• All instructions are 32 bits wide (unlike the Thumb variants, but like the original A32).
    • 31 general purpose 64 bit wide registers (instead of 14 general purpose 32-bit registers in A32). The 32nd register is either hardwired to zero or the stack pointer. These registers can be accessed as 32 bit (called w0, w1, ..., w31) or 64 bit registers (called x0, x1, ..., x31).
    • Neither the stack pointer (SP) nor the program counter (PC) are general purpose registers. They are only read and modified by certain instructions.
    • In A32, most instructions could be executed conditionally. This is no longer the case.
    • Conditional instructions are not executed conditionally, but instead pick one of two inputs based on a condition. For example, the "conditional select" instruction CSEL x2, x4, x5, cond implements x2 = if cond then x4 else x5. This subsumes a conditional move: CMOV x1, x2, cond can be defined as a synonym for CSEL x1, x2, x1, cond. There are many more of these conditional instructions, but they all will modify the target register.
    • A conditional compare instruction can be used to implement C's short-circuiting semantics. In a conditional compare the condition flags are only updated if the previous condition was true.
    • There is now an integer division instruction. However, it does not generate an exception/trap upon division by zero. Instead (x/0) = 0. That may seem odd, but I think it's a good idea. A conditional test before a division instruction is likely to be cheaper than a kernel trap.
    • The virtual address space is 49 bits or 512TB. Unlike x86-64/AMD64, where the top 16 bits must all be zero or all one, the highest 8 bits may optionally be usable as a tag. This is configured using a system register. I'm not sure if that will require kernel support. It would certainly come in handy for implementing many higher-level programming languages.
    • A number of instructions for PC-relative addressing. This is useful for position independent code.
    • SIMD instruction support is now guaranteed. ARMv8 also support for crypto instructions. These are also available in A32.
    All the existing ARM instruction sets (except perhaps Jazelle) will still be supported. I don't think you can dynamically switch between different instruction sets as was the case for A32/Thumb, though.

    Further reading:

    Sunday, July 22, 2012

    Implementing Fast Interpreters

    Many modern virtual machines include either a fast interpreter or a fast baseline compiler. A baseline compiler needs extra memory and is likely slower for code that is only executed once. An interpreter avoids this memory overhead  and is very flexible. For example, it can quickly switch between execution modes (profiling, tracing, single-stepping, etc.). So what, then, is the state of the art of building fast interpreters?

    Modern C/C++ compilers are very good at optimising "normal" code, but they are not very good at optimising large switch tables or direct-threaded interpreters. The latter also needs the "Labels as Values" GNU extension. In a direct-threaded interpreter, each instructions takes the following form:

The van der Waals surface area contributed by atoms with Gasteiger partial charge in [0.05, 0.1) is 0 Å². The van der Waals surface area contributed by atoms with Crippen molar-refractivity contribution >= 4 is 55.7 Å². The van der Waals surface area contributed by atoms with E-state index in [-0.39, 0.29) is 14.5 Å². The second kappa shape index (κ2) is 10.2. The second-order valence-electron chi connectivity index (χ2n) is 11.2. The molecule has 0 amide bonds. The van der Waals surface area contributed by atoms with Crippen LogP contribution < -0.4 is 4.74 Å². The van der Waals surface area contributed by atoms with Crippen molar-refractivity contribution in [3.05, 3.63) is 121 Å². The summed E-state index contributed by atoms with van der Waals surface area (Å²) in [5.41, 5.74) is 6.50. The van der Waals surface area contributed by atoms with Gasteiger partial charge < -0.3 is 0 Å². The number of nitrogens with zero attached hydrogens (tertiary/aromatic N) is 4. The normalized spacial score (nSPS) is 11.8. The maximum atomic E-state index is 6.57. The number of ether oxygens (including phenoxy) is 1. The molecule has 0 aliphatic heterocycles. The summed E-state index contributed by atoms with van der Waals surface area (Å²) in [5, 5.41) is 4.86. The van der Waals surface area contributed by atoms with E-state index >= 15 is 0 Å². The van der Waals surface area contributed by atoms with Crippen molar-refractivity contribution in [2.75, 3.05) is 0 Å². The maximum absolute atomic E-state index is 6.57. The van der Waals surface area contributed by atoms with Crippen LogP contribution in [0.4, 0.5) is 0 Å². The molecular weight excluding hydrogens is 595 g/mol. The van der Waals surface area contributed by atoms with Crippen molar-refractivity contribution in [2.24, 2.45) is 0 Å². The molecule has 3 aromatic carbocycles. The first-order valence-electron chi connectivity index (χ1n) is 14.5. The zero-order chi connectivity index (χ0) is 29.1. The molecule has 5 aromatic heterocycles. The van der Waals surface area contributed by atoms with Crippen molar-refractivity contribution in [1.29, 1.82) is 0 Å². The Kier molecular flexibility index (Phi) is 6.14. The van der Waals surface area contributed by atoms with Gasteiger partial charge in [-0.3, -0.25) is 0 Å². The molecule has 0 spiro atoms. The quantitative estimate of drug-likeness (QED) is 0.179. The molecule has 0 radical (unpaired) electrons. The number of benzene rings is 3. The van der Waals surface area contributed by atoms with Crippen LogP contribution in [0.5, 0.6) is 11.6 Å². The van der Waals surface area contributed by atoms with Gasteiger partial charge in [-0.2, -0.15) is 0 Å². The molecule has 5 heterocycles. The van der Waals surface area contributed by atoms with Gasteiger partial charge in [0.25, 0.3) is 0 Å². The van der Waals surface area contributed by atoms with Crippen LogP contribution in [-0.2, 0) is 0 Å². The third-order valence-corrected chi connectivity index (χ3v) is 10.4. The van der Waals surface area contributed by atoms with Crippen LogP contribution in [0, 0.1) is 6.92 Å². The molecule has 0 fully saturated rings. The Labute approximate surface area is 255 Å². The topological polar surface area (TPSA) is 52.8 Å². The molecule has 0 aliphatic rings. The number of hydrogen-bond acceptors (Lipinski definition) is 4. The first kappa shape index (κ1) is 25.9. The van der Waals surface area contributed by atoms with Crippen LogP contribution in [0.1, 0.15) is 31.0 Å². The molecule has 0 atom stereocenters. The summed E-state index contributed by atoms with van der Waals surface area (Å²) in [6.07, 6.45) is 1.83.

int op1 = READ_OP1;
        int op2 = READ_OP2;
        int result = op1 + op2;  // The actual implementation.
        unsigned int opcode = pc->opcode;
        goto *dispatch[opcode];  // Jump to code for next instruction.

    The variable dispatch (the dispatch table) is an array of labels, one for each opcode. The last three lines transfer control to the implementation of the next bytecode instruction. If we want to change the implementation of an instruction dynamically, we can just update the pointer in the dispatch table, or change the dispatch table pointer to point to a different table altogether.

    Note that everything except for the line "result = op1 + op2" is interpreter overhead and its cost should be minimised. The program counter (pc) and the dispatch table are needed by every instruction, so they should be kept in registers throughout. Similarly, we want a variable that points to the stack and possibly a variable that points to a list of literals — two more registers. We also need further registers for holding the operands. These registers better be the same for each instruction, since otherwise some instructions need to move things around, leading to memory accesses. On x86 we only have 7 general-purpose registers which makes it very hard for the compiler to optimally use them for all instructions.

    Interpreters Written in Assembly

    For this reason, most interpreters are hand-optimised assembly routines with a specially designed calling convention that keeps as much state as possible in registers. A particularly nice and fast example is the LuaJIT 2 interpreter.

    Both the standard Lua interpreter and the LuaJIT 2 interpreter use a register-based bytecode format. Compared to the more well-known stack-based bytecodes, a register-based bytecode has larger instructions, but requires fewer instructions overall. For example, the expression "s = x + (y * z)" in a stack-based bytecode would translate to something like:

    PUSHVAR 0    -- push variable "x" onto operand stack
    PUSHVAR 1    -- push variable "y"
    PUSHVAR 2    -- push variable "z"
    MUL          -- top of operand stack is (y * z)
    ADD          -- top of operand stack is x + (y * z)
    STOREVAR 3   -- write result into variable "s"

    With a few optimisations, this can be encoded as only 6 bytes. In a register-based bytecode this would translate to something like this: